I've already replaced my o2 sensor right bank #2 and it's telling me that I need to replace again. At $150 to replace in our area that's a lot of money to be putting into an older vehicle. Does it really affect anything or is or more a nickel and dime part? I also just replaced my be latch on the cargo door and that was $500. What's up with this, I seem to be in the money pit zone of the vehicle. It's a 2002 Toyota Sequoia but I like the power (mileage could be a little better) but it is about to be recalled for passenger side airbag which could cause metal fragments to be ejected like a cannon but not there yet because not enough casualties yet I guess. Are these sensors easy enough to replace by myself anyone out there please feel free to chime in.
Check engine light came on. This has been a common problem several times over the past several years. Every time before the fault code showed "loose gas cap" & I just reset/cleared code & all was good for several months. This time the code said failed O2 sensor. I cleared code & after a short period 1-2 miles the light ce back on. I had dealer check & confirm bad O2 sensor. Dealer wants $465 to replace......Hell No, I'll attempt myself
I too have had a problem with the right front O2 sensor in my 2002 Sequoia SR5... My mechanic said not to worry about it unless I just wanted to replace it. However, it does cause the Check Engine light to stay on, so I haven't had that feature for a while, and finally a problem has arisen where it might have saved a more costly repair. It doesn't sound as though replacing it would likely have done much good either though. Seems as though when there is a consistent problem with a part the manufacturer should make good on it.
In all fairness, I have to say that otherwise I love my Sequoia, and it has been a reliable vehicle; only problems since I've owned it (my son had it the first two or three years; bought it new), is the sensor, the back door latch (which also seems to be common to this model), and now a radiator replacement. Have read about the "frame rot" in looking for information today... hope that is not on my horizon. 8/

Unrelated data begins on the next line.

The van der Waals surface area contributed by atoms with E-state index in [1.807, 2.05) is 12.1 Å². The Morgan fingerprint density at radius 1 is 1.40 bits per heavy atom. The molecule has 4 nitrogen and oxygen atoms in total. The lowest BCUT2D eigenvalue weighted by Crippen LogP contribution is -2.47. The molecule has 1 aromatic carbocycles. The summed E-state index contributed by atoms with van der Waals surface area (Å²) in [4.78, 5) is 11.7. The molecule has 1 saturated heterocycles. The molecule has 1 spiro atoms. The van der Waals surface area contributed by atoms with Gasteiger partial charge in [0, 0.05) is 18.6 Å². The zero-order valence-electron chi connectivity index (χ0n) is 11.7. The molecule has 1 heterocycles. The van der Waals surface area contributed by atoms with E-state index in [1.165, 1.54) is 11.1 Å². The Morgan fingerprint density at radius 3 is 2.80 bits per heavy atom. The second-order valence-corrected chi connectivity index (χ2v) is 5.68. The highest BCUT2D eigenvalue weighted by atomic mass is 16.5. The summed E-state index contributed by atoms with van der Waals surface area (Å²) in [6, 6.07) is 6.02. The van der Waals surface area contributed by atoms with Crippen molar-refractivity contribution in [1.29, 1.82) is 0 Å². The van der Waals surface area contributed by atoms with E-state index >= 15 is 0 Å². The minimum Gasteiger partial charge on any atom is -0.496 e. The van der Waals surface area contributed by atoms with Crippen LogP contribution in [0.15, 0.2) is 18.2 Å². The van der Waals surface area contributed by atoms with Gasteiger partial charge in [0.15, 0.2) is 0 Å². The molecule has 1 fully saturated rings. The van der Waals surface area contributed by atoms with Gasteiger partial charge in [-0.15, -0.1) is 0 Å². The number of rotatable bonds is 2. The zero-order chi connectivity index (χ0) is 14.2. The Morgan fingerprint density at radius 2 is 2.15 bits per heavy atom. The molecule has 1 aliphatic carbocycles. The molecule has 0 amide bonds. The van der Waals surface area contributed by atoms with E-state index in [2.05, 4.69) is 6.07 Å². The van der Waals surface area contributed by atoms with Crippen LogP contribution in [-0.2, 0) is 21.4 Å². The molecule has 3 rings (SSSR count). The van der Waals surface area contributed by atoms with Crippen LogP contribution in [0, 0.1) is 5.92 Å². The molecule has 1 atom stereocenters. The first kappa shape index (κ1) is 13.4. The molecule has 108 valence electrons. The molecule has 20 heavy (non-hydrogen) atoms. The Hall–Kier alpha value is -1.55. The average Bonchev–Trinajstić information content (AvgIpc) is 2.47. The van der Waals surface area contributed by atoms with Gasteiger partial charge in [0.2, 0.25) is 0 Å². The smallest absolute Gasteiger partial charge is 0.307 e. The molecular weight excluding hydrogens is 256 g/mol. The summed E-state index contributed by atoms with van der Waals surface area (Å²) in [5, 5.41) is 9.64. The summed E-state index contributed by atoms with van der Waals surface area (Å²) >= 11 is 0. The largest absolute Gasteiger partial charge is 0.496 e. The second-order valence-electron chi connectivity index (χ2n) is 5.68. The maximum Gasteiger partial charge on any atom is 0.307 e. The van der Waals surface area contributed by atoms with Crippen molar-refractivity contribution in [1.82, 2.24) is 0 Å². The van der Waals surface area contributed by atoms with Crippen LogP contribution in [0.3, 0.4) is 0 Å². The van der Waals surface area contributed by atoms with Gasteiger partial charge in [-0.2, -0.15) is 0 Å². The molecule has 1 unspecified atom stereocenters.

Check engine light directed technician to examine catalytic converter. Needs to be replace but procedure calls for moving rear o2 sensors forward and they are so rusted it will cost $2500 to deal with...
over the life of my car I've replaced all 4 O2 sensors at least once, some as many as 2 or 3 times. The front ones are especially irritating as the dealer is usually the only one who has these and they are expensive
After reading some related report and gathered information to the similarity of my own problem I would like to add this situation I have encountered to my 2002 Sequoia SR5. A check engine light come "ON" and "Off" in any occasion I read the Manual and compared my problem to the rest of the problems written to this column I figured that I was not the only one affected so I would like to know if the Toyota is aware of the problem, if so why is this on going problem was not on recall as factory deficiency? I have the same problem as I said, and when my SUV was scheduled for SMOG check the final rating was a failure because of the check failure registered to the machine. Needless to say I lost my SMOG service pay and I re scheduled for retest again after the check engine light come off.